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by Newsweek Magazine
"The corn is as high as an elephant's eye—and so are the profits." A hard-bitten Tin Pan Alley character shook his head in amazement, for he was talking about hillbilly songs —the current wonder of the music world.
Always a steady factor in record and sheet sales, hill­billy music is now such a vogue that it is "just about push­ing popular tunes, jazz, swing, bebop, and everything else right out of the picture," noted Down Beat magazine. While the rest of the music business remained in its chronic flut-tery state, the hillbilly output remained fairly constant. But the demand for it has multiplied fivefold since the war. This week the industry was still moving in concentric cir­cles and nothing was dependable—except hillbilly music.
OUT OF THE HILLS: Ten years ago, if a hillbilly record sold 10,000 copies, it was a hit; today a 50,000 sale is medi­ocre. Once a specialty product marketed in the Deep South, it now has a nationwide sales field. The South is still lap­ping it up (some radio stations play hillbilly music eighteen hours a day), but Pennsylvania and New York are right be­hind. City slickers are square-dancing from Ciro's in Holly­wood to the Pierre in New York, and the cowpoke "Riders in the Sky" is the most popular song in the nation.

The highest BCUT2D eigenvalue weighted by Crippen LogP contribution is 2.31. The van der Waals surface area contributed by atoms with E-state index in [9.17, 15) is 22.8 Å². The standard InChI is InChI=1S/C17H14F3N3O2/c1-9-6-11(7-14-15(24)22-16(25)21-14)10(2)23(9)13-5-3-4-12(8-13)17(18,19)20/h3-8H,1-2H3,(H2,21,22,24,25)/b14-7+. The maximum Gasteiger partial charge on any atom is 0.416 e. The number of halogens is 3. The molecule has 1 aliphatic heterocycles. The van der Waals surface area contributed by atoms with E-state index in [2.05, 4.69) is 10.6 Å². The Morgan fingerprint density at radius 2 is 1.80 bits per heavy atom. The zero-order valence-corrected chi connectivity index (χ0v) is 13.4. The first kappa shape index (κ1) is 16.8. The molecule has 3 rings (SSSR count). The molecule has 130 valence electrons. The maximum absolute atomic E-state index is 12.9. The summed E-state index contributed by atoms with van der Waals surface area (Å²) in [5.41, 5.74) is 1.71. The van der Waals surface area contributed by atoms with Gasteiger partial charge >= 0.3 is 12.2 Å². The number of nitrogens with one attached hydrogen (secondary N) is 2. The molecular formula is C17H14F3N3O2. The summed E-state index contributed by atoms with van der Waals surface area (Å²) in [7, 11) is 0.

With the war, hillbilly music quickly came out of the hills. Most of the large training camps were in the South, and GFs who might never have been exposed to this rela­tively unfamiliar music heard it constantly. They liked it— and brought the songs home with them. Postwar shifts in population helped spread it; and disk jockeys followed through and aired "country" music to a widening audience. It all tied in with the current trend toward simpler songs— and nothing is simpler than country music.
RICH SOIL: From the plains, prairies, and hills the songs are now coming—ballads (love stories), narratives, sacred songs, and dance tunes. Titles range from "My Daddy Is
''Reprinted by permission from Newsweek, Vol. 33, No. 24, June 13, 1949."